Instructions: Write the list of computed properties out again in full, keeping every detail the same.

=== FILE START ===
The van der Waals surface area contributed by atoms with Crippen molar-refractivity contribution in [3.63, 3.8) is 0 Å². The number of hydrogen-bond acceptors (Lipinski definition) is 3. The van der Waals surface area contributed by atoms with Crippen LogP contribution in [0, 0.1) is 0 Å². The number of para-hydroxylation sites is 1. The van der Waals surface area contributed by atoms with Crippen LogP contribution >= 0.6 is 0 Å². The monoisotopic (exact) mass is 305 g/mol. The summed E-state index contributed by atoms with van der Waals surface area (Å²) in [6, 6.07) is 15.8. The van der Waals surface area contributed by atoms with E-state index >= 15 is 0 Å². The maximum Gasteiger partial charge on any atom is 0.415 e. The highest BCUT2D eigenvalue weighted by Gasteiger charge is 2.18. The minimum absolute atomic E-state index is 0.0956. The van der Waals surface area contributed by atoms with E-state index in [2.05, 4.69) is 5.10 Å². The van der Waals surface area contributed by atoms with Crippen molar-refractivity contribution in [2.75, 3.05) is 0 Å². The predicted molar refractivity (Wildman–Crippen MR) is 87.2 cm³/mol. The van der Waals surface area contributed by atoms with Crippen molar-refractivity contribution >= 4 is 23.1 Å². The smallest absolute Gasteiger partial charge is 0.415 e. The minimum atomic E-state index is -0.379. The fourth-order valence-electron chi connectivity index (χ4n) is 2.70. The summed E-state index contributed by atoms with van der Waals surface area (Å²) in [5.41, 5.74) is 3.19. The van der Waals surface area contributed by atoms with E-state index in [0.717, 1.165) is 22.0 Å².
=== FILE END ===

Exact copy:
The van der Waals surface area contributed by atoms with Crippen molar-refractivity contribution in [3.63, 3.8) is 0 Å². The number of hydrogen-bond acceptors (Lipinski definition) is 3. The van der Waals surface area contributed by atoms with Crippen LogP contribution in [0, 0.1) is 0 Å². The number of para-hydroxylation sites is 1. The van der Waals surface area contributed by atoms with Crippen LogP contribution >= 0.6 is 0 Å². The monoisotopic (exact) mass is 305 g/mol. The summed E-state index contributed by atoms with van der Waals surface area (Å²) in [6, 6.07) is 15.8. The van der Waals surface area contributed by atoms with E-state index >= 15 is 0 Å². The maximum Gasteiger partial charge on any atom is 0.415 e. The highest BCUT2D eigenvalue weighted by Gasteiger charge is 2.18. The minimum absolute atomic E-state index is 0.0956. The van der Waals surface area contributed by atoms with E-state index in [2.05, 4.69) is 5.10 Å². The van der Waals surface area contributed by atoms with Crippen molar-refractivity contribution in [2.75, 3.05) is 0 Å². The predicted molar refractivity (Wildman–Crippen MR) is 87.2 cm³/mol. The van der Waals surface area contributed by atoms with Crippen molar-refractivity contribution >= 4 is 23.1 Å². The smallest absolute Gasteiger partial charge is 0.415 e. The minimum atomic E-state index is -0.379. The fourth-order valence-electron chi connectivity index (χ4n) is 2.70. The summed E-state index contributed by atoms with van der Waals surface area (Å²) in [5.41, 5.74) is 3.19. The van der Waals surface area contributed by atoms with E-state index in [0.717, 1.165) is 22.0 Å².